Carers’ Resource, Harrogate, Craven and Airedale
These are stories told by carers from the Carers’ Resource, Harrogate, Craven and Airedale about their experiences of caring for people with a wide range of conditions and ages.
Pat’s life, and that of her husband, is overturned when they assume the care of their grandchildren. Having fought the legal battles, they now find themselves exhausted and financially overburdened.
Just John’s wife
After her husband’s gliding accident, Hazel and John have to come to terms with his paraplegia, and her new role as a carer, before they can build a new life.
A permanent holiday?
Graham is more than a full-time carer for his wife, following her stroke. When a minor procedure leaves Dorothy in great pain, it’s one more thing to cope with
Michael is due to be operated on for bowel cancer, but none of the medical staff listen when Michael and Joan tell them that an epidural will have no effect due to severe scarring.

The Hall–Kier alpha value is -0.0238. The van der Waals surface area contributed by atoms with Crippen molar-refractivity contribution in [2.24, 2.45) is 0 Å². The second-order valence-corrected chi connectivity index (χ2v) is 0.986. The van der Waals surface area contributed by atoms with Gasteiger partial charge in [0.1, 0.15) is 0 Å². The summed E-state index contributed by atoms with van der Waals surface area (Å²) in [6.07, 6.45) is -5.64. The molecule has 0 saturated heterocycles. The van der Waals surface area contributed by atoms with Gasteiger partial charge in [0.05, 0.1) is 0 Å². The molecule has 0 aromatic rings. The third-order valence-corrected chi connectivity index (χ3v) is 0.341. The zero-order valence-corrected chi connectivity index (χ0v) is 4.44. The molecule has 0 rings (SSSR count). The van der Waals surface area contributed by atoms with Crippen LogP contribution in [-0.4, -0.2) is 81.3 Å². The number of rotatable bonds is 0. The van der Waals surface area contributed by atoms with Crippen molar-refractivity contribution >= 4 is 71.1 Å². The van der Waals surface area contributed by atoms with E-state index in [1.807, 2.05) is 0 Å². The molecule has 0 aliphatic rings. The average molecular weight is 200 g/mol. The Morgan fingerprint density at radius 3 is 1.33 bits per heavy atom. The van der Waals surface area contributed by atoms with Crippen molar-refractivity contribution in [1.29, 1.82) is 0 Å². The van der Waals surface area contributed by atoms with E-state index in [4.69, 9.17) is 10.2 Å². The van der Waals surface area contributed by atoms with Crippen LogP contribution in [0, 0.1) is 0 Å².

Liz cares for her grandson, Jack, who has been labelled with a variety of acronyms which entitle him to extra support at school but Liz feels as though she has been cast adrift in a sea of uncertainty
Learning to care is part of the job
Alyson’s elderly father-in-law is given a poor prognosis around the same time Alyson starts working at the Carers’ Resource. She learns about her rights as a carer on the job, but this doesn’t necessarily make it any easier…
Please, just listen
Jeana doesn’t want doctors to breach the confidentiality code – she just wants them to listen so that they might learn something about her son, who suffers (along with the rest of the family) from a psychotic disorder.
Why am I not the expert?
Jenny has Parkinsons. Perhaps that is why nobody listened when she tried to persuade the medical profession that her husband’s mental illness stemmed from a frontal lobe injury as a child. And yet, he receives excellent care for his bowel cancer…
A plea for dignity
Laura pleads with health professionals – and others – to bear in mind the enormous contribution our elderly people have made – and to treat them with the kindness and dignity they deserve.